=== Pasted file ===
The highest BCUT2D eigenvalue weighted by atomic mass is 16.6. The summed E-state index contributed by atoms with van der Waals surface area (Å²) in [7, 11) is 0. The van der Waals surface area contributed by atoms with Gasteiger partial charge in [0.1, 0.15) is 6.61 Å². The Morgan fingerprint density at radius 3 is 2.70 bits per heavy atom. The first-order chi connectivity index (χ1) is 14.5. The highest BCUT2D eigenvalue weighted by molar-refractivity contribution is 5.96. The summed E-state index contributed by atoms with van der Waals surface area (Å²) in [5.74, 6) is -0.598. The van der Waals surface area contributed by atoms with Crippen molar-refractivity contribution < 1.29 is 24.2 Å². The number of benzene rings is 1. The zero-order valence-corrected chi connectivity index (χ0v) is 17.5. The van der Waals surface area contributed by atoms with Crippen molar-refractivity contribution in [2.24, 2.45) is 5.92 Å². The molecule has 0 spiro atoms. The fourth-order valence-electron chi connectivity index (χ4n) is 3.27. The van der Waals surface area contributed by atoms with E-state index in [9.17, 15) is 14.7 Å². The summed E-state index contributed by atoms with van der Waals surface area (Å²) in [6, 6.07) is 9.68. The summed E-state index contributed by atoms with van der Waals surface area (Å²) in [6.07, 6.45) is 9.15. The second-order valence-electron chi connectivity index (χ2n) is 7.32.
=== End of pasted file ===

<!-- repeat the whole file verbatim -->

The highest BCUT2D eigenvalue weighted by atomic mass is 16.6. The summed E-state index contributed by atoms with van der Waals surface area (Å²) in [7, 11) is 0. The van der Waals surface area contributed by atoms with Gasteiger partial charge in [0.1, 0.15) is 6.61 Å². The Morgan fingerprint density at radius 3 is 2.70 bits per heavy atom. The first-order chi connectivity index (χ1) is 14.5. The highest BCUT2D eigenvalue weighted by molar-refractivity contribution is 5.96. The summed E-state index contributed by atoms with van der Waals surface area (Å²) in [5.74, 6) is -0.598. The van der Waals surface area contributed by atoms with Crippen molar-refractivity contribution < 1.29 is 24.2 Å². The number of benzene rings is 1. The zero-order valence-corrected chi connectivity index (χ0v) is 17.5. The van der Waals surface area contributed by atoms with Crippen molar-refractivity contribution in [2.24, 2.45) is 5.92 Å². The molecule has 0 spiro atoms. The fourth-order valence-electron chi connectivity index (χ4n) is 3.27. The van der Waals surface area contributed by atoms with E-state index in [9.17, 15) is 14.7 Å². The summed E-state index contributed by atoms with van der Waals surface area (Å²) in [6, 6.07) is 9.68. The summed E-state index contributed by atoms with van der Waals surface area (Å²) in [6.07, 6.45) is 9.15. The second-order valence-electron chi connectivity index (χ2n) is 7.32.